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first glance for an hour or two after it was known that the two armies were in presence. More than once crowds rushed towards the elevated spots of the gardens and squares at the exclamation of individuals, who announced the opening cannonade.
At four o'clock the battle had not begun. I called on your friend Madame found her in tears. I was thunderstruck with the news.
Her son, the lieutenant general, had just left the army; all was lost-Paris had surrendered, with a devoted army of 80,000 soldiers before her walls. He was determined to denounce the treason and the traitors that night in the house of peers. Leaving the house, I soon heard the intelligence confirmed, both relating to the capitulation and the expected denunciation. Indeed, the artillery and some of the troops are now filing through Paris in their retreat.
The commission of government sat at the Tuileries the whole of last night, and did not break up until seven in the morning; about which time, it now appears, that M. le Baron Bignon and the Count of Bondy, prefect of the Seine, repaired with a flag of truce to the head quarters of Lord Wellington at Vauvres, and
thence to St. Cloud, where the convention was signed.
There was but little done in the chamber of peers this day: the chamber adopted the resqlution of the representatives relative to the pacification of La Vendée unanimously, but there were six peers bold enough, I may call it, to vote against allotting the library of Trianon to Napoleon. There was no denunciation of the capitulators. The chamber adjourned until tomorrow at two o'clock. The representatives met at twelve : a letter was read from General Vandamme, giving an account of his corps, and from the Baron Pamphile La Croix, remonstrating against the misrepresentation of the state of the corps of General Reille. A violent and interrupted discussion then took place. M. Felix Desportes began with saying, “ that “sinister reports were in circulation" but was stopped at once, by loud cries of order; as was also M. Sibuet, who endeavoured to declaim against the hereditary peerage. The president proposed, at half past two, the adjournment to the committee of constitution until five, when he re-entered the hall, and informed the members that, as the government had promised to make an interesting communication in the
course of the evening, he should propose a further adjournment until eight. The proposition, after a considerable confusion and opposition, was at last adopted. I hear the house is now sitting in a secret committee, the expected message from the Tuileries having arrived at ten o'clock,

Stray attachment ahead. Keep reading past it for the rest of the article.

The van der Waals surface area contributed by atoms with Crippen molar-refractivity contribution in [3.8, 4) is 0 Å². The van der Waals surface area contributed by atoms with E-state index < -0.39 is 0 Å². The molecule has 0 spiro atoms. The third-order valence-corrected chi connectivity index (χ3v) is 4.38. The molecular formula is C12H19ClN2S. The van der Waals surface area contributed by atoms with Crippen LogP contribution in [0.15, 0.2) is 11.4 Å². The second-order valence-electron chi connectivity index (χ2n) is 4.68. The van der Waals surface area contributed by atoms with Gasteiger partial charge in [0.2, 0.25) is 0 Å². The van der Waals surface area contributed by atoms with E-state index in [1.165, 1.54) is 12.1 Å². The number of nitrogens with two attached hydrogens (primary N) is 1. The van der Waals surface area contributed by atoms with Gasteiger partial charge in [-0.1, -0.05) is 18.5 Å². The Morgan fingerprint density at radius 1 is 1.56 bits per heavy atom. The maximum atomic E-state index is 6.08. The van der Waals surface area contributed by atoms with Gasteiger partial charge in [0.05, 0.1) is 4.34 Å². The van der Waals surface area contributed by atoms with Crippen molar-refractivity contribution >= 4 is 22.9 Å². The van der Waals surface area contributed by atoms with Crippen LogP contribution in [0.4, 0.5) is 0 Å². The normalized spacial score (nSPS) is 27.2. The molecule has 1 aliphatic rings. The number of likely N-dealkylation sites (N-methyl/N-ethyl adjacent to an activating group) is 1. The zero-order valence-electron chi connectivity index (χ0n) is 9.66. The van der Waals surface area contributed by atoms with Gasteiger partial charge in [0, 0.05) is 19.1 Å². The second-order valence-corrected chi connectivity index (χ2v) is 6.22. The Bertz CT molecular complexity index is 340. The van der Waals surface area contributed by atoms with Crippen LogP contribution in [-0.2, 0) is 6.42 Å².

Tuesday, July 4. Neither the Moniteur, nor any other papers this morning, asserted the conclusion of a convention. The chamber of representatives sat until two in the morning, and adjourned its secret committee until seven, and its public sitting opened at eleven. At two o'clock the inclosed convention and its articles were hawked about the streets. * The allies occupied St. Ouen, St. Denis, Clichy, and Neuilly, this day at twelve; to-morrow they are to be put in possession of Montmartre, and the next day of the barriers. The French army is to quit its present position in three days, and to retire in eight to the south bank of the Loire. There are reports at this moment current, that the troops have refused to retreat, but I have met several regiments myself. It is true that, at the barriers this evening, and, indeed, in the streets, are several small bodies of troops of the
* See Appendix--No. 33.
line, and of cuirassiers, straggling about, apparently without order or destination. An officer at the barriere de l'Etoile rushed by me, exclaiming with a furious tone, and slapping his breast, “ On vend des bêtes à cornes, mais au"jourd'hui on vend des hommes.” A persuasion of treachery has become very prevalent this afternoon, and some movement was then expected on the part of the troops and the federates.
I just hear that the whole national guard are put under arms. Single musquets have been heard in various parts of the city, on the bridges, the boulevards, and the squares, and parties of men are running through the back streets, shouting “ Vive l'Empereur!” A cannon or two have been fired from Montmartre. I saw a carriage stopped in my presence in the rue St. Honoré by two men, who insisted on knowing whether any of the government were in it. The movement began at three o'clock, when many groups were formed in the gardens and streets, listening to harangues and denunciations. At six o'clock the doors and windows were shut, and the whole of the national guards received orders to hold themselves in readiness to act at a moment's warning. The women disappeared from the streets, and preparations were made in the interior of many houses for a defence against